+gt;From: ph@cs.uow.edu.au (Rev Dr Phil Herring BMath DD (Ret)) Subject: Re: moon size Dat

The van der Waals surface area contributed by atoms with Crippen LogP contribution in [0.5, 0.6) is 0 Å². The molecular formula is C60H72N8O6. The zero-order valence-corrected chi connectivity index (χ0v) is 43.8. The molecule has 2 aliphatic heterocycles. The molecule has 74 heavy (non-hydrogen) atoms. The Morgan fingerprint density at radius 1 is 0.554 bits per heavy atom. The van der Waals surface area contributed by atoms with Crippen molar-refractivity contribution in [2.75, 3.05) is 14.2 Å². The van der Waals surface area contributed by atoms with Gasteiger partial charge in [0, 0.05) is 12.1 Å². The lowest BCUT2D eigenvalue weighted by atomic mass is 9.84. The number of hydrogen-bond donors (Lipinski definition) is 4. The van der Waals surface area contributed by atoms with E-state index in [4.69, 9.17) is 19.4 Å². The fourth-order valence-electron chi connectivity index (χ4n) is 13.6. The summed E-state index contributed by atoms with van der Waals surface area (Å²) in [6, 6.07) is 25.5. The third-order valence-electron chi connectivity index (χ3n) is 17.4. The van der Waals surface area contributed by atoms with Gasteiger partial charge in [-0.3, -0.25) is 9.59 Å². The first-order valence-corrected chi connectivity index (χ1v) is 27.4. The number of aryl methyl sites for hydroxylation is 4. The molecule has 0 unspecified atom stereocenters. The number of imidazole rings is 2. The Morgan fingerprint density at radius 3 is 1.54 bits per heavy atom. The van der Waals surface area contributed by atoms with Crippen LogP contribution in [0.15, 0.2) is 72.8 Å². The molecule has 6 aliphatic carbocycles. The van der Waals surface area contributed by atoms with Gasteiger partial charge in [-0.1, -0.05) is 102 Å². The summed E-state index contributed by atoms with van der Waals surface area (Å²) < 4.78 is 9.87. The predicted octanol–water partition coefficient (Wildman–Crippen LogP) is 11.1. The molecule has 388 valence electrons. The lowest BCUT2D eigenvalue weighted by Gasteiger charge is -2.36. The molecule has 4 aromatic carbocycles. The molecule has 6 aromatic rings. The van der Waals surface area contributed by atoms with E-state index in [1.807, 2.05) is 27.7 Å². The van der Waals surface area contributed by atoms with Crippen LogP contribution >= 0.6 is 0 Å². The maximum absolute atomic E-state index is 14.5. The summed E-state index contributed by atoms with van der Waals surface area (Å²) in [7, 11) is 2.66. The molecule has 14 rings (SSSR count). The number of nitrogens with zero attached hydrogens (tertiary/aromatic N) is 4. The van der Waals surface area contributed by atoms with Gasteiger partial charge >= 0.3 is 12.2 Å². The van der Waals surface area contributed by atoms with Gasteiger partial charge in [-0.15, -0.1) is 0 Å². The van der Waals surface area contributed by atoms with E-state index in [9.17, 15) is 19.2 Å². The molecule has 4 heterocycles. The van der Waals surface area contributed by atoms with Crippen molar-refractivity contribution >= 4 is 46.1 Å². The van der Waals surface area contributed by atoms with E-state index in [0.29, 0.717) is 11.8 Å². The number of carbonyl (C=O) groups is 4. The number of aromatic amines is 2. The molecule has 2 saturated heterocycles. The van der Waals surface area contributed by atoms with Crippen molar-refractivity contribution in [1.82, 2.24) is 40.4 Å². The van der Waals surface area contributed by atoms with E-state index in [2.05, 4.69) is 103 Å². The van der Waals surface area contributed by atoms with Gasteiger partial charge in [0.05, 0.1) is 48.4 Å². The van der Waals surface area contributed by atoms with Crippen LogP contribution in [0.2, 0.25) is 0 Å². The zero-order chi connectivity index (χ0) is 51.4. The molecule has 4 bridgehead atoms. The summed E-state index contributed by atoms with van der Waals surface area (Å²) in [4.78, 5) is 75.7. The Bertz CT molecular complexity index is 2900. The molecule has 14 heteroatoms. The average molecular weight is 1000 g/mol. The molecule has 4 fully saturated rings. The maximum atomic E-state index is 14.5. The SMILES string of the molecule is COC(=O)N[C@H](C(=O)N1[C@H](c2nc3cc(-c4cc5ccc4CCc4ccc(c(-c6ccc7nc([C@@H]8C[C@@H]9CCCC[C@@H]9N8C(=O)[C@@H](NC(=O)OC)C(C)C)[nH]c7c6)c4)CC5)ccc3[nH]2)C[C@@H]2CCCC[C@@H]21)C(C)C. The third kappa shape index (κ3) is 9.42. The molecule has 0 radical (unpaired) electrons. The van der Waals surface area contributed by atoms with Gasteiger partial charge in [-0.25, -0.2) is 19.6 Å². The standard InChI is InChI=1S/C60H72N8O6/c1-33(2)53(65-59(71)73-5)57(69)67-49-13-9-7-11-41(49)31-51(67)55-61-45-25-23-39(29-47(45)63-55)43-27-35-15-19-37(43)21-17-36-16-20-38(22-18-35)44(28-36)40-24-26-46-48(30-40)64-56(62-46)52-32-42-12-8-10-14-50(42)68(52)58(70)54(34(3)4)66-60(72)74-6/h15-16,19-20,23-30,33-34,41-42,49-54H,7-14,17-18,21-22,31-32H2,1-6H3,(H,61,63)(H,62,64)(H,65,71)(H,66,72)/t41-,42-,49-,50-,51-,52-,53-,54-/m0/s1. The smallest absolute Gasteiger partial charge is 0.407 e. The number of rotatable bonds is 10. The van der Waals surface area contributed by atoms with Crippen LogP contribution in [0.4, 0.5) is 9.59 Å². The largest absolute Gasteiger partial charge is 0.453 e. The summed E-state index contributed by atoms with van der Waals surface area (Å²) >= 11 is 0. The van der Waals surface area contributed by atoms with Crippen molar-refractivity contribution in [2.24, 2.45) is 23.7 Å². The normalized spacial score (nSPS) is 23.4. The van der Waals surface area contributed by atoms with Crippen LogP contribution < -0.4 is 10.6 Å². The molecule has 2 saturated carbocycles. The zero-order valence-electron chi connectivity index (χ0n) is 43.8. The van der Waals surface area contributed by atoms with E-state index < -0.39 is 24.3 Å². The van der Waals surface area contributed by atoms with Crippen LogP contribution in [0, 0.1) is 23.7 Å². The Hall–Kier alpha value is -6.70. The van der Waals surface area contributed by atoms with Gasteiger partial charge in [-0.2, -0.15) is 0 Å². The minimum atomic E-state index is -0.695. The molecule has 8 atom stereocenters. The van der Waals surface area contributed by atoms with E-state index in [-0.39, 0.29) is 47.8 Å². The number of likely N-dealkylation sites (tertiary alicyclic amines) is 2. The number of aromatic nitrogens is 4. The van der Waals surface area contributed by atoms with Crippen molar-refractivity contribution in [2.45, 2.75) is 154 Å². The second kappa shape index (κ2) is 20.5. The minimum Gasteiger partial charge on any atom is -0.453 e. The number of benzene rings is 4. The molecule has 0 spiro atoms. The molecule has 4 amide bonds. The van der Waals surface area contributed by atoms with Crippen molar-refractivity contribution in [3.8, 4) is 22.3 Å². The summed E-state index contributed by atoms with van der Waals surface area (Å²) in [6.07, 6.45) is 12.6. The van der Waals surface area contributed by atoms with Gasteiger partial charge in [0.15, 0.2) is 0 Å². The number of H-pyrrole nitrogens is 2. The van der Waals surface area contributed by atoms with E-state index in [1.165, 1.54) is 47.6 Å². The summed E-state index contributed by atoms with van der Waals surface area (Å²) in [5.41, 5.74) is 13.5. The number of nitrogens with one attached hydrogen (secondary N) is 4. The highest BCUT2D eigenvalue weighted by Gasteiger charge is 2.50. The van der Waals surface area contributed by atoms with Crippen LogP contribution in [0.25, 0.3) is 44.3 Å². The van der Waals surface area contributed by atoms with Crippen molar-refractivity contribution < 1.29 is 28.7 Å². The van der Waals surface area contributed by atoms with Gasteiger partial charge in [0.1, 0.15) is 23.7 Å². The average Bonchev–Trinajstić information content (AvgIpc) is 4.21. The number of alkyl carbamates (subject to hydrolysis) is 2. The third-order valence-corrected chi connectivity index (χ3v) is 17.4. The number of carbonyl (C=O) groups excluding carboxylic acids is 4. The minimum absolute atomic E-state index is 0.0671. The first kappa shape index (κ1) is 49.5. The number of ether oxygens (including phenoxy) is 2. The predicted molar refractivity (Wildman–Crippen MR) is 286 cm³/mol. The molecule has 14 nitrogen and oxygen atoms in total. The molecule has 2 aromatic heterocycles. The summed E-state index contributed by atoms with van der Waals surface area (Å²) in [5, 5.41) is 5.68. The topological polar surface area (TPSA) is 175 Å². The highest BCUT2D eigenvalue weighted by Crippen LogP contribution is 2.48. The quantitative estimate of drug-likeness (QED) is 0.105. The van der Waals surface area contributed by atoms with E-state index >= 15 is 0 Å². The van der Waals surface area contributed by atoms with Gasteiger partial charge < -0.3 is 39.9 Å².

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>From: ph@cs.uow.edu.au (Rev Dr Phil Herring BMath DD (Ret)) Newsgroups: alt.folklore.urban Subject: Re: moon size Message-ID: <1991Aug12.065816.16331@cs.uow.edu.au> Date: 12 Aug 91 06:58:16 GMT Sender: news@cs.uow.edu.au Organization: Dept of Computer Science, Wollongong University, Australia Lines: 46 References:<1991Aug8.174157.22364@alchemy.chem.utoronto.ca> <16241@dog.ee.lbl.gov> In article <16241@dog.ee.lbl.gov> twcaps@tennyson.lbl.gov (Terry Chan) writes: > In article <1991Aug8.174157.22364@alchemy.chem.utoronto.ca> jgoldber@todah.chem. > utoronto.ca (Joel Goldberg) writes: > > +As a.f.u is the repository of all truth and wisdom [Siman Rishum] > +can anyone enlighten me definitively :-) as to why the moon appears > +larger when it is near the horizon than when it is high up in the > +sky? As Martin Gardner points out in one of his books, the effect > +persists at sea, so it isn't because objects on the horizon provide > +a reference scale. > > Well, in _MotSD_, Cece maintains that this is a purely optical illusion. > The primary variable is that objects near the horizon provide visual > cues which leads one to think that the moon is larger when it is near > the horizon. This may not be quite the best way to put it. The moon being larger near the horizon is actually the nonillusory part of it; rather, the illusion is that the moon is smaller when it's high up. After all, if you can see buildings and trees next to the moon, and you're getting the size of the moon wrong, then one would think that you'd be getting them *all* wrong, which is probably unreasonable. In fact you're getting them all *right*. With no visual cues, however, you get the size of the moon wrong when it's high overhead. The same thing affects constellations as well; basically, any extended object in the sky is subject to it. > Finally, Cecil notes that the > illusion should disappear if you look at the moon through a tube > (which would eliminate the visual cues). My personal contribution to the issue (and my only published contribution to the science of astronomy, as printed in Sky & Telescope, May, 1985, letters) is the following observation: use a tube over one eye to eliminate the foreground (close the other eye); note how small the moon suddenly appears. Now open the other eye. The eye with the unobstructed view sees a larger moon, and you have the slightly unnerving experience of seeing two different-sized moons at once. This observation proves that the illusion occurs independently in each eye, and places limits on any mechanism proposed to eplain it. -- Phil. In article <1284.28a25241@vger.nsu.edu> educate@vger.nsu.edu (Werjun) writes (and in article <1991Aug9.170403.5396@kodak.kodak.com> barnick@sunshine.Kodak.COM (William M Barnick x73638) something similar): +twcaps@tennyson.lbl.gov (Terry Chan) writes: +jgoldber@todah.chem. +> utoronto.ca (Joel Goldberg) writes: + + [Story about why moon appears larger at horizon than high in the sky + deleted.] + +> Well, in _MotSD_, Cece maintains that this is a purely optical illusion. +> The primary variable is that objects near the horizon provide visual +> cues which leads one to think that the moon is larger when it is near +> the horizon. While Cecil does not specifically address Gardner's point +> about the illusion persisting even at sea, in his list of visual cues, +> Cecil does mention "waves at sea" also. + + +It was explained to me many many moons ago in an amateur astronomy class that +the moon looks larger and closer because of the prescence of the earth's +atmosphere---diffuses the light or some such thing. I have no idea whether +this is a valid argument or not, but that's the answer I gave on the test. Well, the explanation of the Earth's atmosphere acting as a lens was exactly the next question in _MotSD_ that someone posed to Cecil (or in the writer's words to Cecil "sorry to disappoint you, but you're completely wrong.") The writer goes on to note that sufficient water vapor in the atmosphere coupleted with the air itself forms a large lens. Cecil begins by saying "Years of dealing with you kind has taught me patience". He notes that the refraction effect of the Earth's atmosphere and the right density of water vapor is noticeable only at the point of rising and setting and accounts for a sort of pear shape to both the moon and the sun, and lasts for only a couple of minutes. This is not the effect that people refer to when the moon appears to grow larger in the sky because that illusion is apparent even when the moon is a couple of degress of arc above the horizon. Terry "Moonshine" Chan


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